Attacks test Iraq's Shiites
Increasing attacks on Shiite civilians complicate Sunni-Shiite political reconciliation.
BAGHDAD AND BOSTON
With each new suicide attack on Shiite civilians - the most recent killed 90 last Friday at a mosque run by a leading Shiite party - the United States' ability to shape Iraq's political development grows a little weaker and the country's simmering sectarian strife burns a little hotter.Skip to next paragraph
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US Ambassador Zalmay Khalilzad's goal of disarming Iraq's Shiite militias, say analysts, is becoming increasingly difficult. And Shiite politicians are angrier at the ambassador's demands they make concessions to Sunni Arabs in order to form a new government.
Shiite political leaders continue to insist that they are willing to talk with Sunni Arabs and say that forming a government and maintaining national cohesion are priorities. But they are also being pressed by frustrated constituents to unleash Shiite militias in revenge attacks, something that is happening with greater frequency.
"Sunni (fighters) want to return Iraq to Saddam's formula," said Abdul Aziz al-Hakim, the head of the Supreme Council for the Islamic Revolution in Iraq (SCIRI), in a speech Sunday in which he balanced calls for unity with reminders about the extreme suffering of Iraq's Shiites under Hussein's Sunni-dominated regime. "This nation will not fall into the trap of sectarian war that is being pushed by [Sunni extremists]."
The Friday attack at Baghdad's landmark Buratha Mosque was carried out by three suicide bombers, one of whom was a woman, Iraqi police said. The mosque doubles as a political office for SCIRI.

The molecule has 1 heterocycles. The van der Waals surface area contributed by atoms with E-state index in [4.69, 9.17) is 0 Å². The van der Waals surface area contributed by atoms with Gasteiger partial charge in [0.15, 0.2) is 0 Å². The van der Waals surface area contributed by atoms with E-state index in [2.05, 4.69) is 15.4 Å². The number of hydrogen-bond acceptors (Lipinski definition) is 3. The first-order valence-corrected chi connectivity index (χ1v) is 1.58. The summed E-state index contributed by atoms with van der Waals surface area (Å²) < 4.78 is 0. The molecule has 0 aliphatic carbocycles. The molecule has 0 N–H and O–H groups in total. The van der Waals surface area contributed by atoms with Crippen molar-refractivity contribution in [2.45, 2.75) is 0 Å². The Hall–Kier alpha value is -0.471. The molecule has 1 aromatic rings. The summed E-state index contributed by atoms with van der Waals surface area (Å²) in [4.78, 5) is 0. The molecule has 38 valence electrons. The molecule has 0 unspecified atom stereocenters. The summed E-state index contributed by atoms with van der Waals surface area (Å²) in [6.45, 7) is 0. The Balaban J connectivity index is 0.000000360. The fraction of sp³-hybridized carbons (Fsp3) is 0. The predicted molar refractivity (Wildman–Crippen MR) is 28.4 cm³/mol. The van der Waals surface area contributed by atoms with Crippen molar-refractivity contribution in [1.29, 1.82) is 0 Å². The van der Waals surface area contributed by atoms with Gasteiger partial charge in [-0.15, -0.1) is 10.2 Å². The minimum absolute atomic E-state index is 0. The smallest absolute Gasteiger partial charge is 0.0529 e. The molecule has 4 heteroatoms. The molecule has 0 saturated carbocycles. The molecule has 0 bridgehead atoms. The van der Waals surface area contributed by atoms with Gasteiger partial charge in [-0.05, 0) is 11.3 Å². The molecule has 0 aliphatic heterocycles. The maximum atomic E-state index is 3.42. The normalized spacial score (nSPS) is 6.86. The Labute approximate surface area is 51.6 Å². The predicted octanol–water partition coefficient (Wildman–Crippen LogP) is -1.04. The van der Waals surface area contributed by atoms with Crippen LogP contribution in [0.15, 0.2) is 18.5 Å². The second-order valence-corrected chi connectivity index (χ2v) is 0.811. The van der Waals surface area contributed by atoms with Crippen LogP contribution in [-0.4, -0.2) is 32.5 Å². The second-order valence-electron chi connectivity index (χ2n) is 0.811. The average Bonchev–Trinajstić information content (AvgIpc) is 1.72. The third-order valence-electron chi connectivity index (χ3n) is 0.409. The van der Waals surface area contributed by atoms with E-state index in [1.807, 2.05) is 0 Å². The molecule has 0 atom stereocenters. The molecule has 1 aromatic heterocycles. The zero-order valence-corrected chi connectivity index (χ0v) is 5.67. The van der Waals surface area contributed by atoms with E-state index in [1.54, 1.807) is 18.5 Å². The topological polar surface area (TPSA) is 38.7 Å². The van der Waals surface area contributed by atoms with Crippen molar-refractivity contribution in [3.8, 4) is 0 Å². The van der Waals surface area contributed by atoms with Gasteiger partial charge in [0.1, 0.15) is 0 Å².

Jalaladin al-Sagheer, a senior SCIRI political leader who was leading prayers when the mosque was attacked, lashed out at senior Sunni Arab politicians in the wake of the attack, alleging they were feeding sectarian divisions with a disinformation campaign against SCIRI.
In particular, he singled out newspapers controlled by Sunni Arab politician Adnan al-Dulaimi and the Muslim Scholar's Association, the principal umbrella group for Sunni clerics for, in his words, "broadcasting lies" about SCIRI.
The papers have claimed the Buratha Mosque was being used to imprison and execute Sunnis by the Badr Brigade, SCIRI's militia.
A junior SCIRI official in the press office at the mosque echoed Mr. Sagheer's complaints. But the official, who only identified himself as Abu Qurar, took them much further, reflecting the anger in Sciri's rank and file.
After blaming the Muslim Scholars Association and its leader Harith al-Dari and Dulaimi for the attack, he was asked what should be done to prevent further attacks. "They should be killed,'' he said.
The Muslim Scholar's Association has complained bitterly about Shiite death squads being run out of the Interior Ministry, which is led by a former Badr commander and is packed with the militia's loyalists.
Iraq's bloody sectarian politics are also now causing tremors further afield. Neighboring Sunni Arab regimes, who looked on Saddam Hussein's Iraq as "one of us," are worrying Iraq's Shiite leaders are shifting the country's political orbit east, toward Shiite and ethnically Persian Iran.